A Must-Read Middle Grade, The Misadventures of Nicholas Nabb
From portaloo time-machines, to robot clones on cruise ships, and a tale involving a mistaken kiss between a parent and Santa Claus, Jenny Moore’s titles always combine a great mixture of humour, wit and character depth. In her upcoming middle grade, The Misadventures of Nicholas Nabb, there is also an element of something darker… something for fans of A Series of Unfortunate Events.
We’ve put together a little Q&A for all the avid readers out there, who want to learn a little more about where Jenny’s brilliant ideas come from, and also why The Misadventures of Nicholas Nabb should be next on your to-be-read pile!
We’re so excited for The Misadventures of Nicholas Nabb to come out! Without giving away too much, tell us what it’s about!
It follows the trials and misadventures of Victorian orphan, Nicholas Nabb (Nick), who’s been living in the sewers since he escaped from his harsh life at the orphanage. He gets caught stealing a bread roll but is rescued from the long arm of the law by a mysterious veiled widow. Unfortunately, she vanishes before Nick can find out who she is, or why she’s been searching for him, and it’s not long before Nick’s quest to find her puts him in danger too. In fact, danger might be Nick’s middle name…
I can’t say too much more as there are some big twists and reveals in this book, but you can expect villainous villains, a generous pinch of smoke-and-mirrors magic, a secretive sidekick, and all the fun of the fair. Oh yes, and pies. Plenty of pies!
‘Nicholas Nabb’ is a little different to your previous books, was it more challenging to write?
Trying to juggle the darker strands of cruelty and exploitation with Nick’s resilient cheeky humour was tricky at times, but I like a challenge! And of course the historical setting meant lots of extra research, which I enjoyed. It was fascinating learning about Victorian funfairs and magic shows etc. I particularly enjoyed reading Hiding the Elephant: How Magicians Invented the Impossible and Learned to Disappear by Jim Steinmeyer – with chapter titles like ‘The Ghost’ and ‘The Formula for Invisibility’ I knew I was in for a treat! Overall, I wanted to give The Misadventures of Nicholas Nabb an authentic period flavour while keeping it accessible and pacey, so there’s a touch of poetic license too.
Where did your inspiration come from? Are there any books you read that helped ‘cement’ your ideas?
Oliver Twist was one of my favourite ‘grown-up’ books when I was young, and The Misadventures of Nicholas Nabb definitely owes something to Dickens, although it’s set at the later end of the Victorian period. Nick himself is probably more like the Artful Dodger than Oliver, but there’s a vulnerable, yearning side to him too. And Mr Rodfear, the mean master of the orphanage, would get on very well with Mr Bumble (the poorhouse Beadle in Oliver Twist)! I think there’s also a touch of The Greatest Showman in there too, but I didn’t actually see that until after I’d written Nicholas Nabb!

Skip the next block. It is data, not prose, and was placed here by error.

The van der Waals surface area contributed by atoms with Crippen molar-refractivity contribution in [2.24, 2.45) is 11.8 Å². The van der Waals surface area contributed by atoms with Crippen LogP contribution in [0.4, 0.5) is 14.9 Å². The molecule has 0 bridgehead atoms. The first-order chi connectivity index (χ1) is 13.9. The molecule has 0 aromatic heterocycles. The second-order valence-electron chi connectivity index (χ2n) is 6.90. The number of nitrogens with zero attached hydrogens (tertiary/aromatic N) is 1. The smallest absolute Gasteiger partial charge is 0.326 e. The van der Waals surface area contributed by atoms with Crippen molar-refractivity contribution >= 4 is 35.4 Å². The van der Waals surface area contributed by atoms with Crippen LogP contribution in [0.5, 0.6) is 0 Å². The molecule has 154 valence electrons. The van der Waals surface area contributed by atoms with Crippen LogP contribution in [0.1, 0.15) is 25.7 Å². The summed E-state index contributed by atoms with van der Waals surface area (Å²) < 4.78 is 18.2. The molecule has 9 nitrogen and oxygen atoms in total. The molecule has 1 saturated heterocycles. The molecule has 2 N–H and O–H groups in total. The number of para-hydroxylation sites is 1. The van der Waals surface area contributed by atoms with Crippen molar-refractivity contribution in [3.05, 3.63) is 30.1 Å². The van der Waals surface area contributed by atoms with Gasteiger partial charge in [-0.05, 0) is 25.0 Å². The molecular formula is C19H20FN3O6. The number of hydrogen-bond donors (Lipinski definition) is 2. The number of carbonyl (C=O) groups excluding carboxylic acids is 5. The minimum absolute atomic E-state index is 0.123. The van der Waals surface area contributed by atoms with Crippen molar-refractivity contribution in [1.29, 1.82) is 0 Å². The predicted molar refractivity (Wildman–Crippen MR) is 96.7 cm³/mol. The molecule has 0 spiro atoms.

Another important research book was one about Julia Pastrana, whose tragic life will stay with me for a long time. I can’t say much about her here, without giving away an important part of the story, but she was famous in her day for very wrong and cruel reasons.
What is your favourite scene from the story?
Ooh, that’s a tricky one – I’ve got so many favourite bits! I really like Nick’s visit to the fortune teller, Madame Mystica, and I loved writing the scene with the detectives, Chalk and Cheeves. Mrs Grubson, the owner of the pie shop, always makes me smile too.
Where do you feel most inspired? Do you have a favourite place to write?
Most of my ideas come when I’m out walking. If I don’t have a notebook with me, I send myself emails on my phone in case I forget them before I get home! Last thing at night – just before I fall asleep – is another prime time for ideas to pop into my head, which is why I keep a noteblock and pen next to my bed. I have to switch on the light and put my glasses back on before I jot anything down though. I’ve learnt the hard way that sleepy notes written in the dark look a lot like indecipherable scribble the next morning!
I do most of my writing on a PC in my writing room. I painted it green during the first lockdown and filled it with houseplants so it’s a nice place to work. During the summer months I’ll sometimes sit out in the garden with a pad and write by hand. I love writing in the library too – being surrounded by all those books feels inspiring! I’ve really missed the library during the pandemic.
Are you writing anything at the moment?
I’ve been working on the first book in a brand new middle grade series, which is very exciting. It’s a funny fantasy adventure, so a bit of a change from Nicholas’ world. I’ve swapped mysterious widows and villainous Victorians for evil necromancers and dragons!
Can you sum up The Misadventures of Nicholas Nabb in 3 words?!
Ooh, another tricky one! I think I’d have to go for ‘secrets’, ‘daring’ and ‘rats’!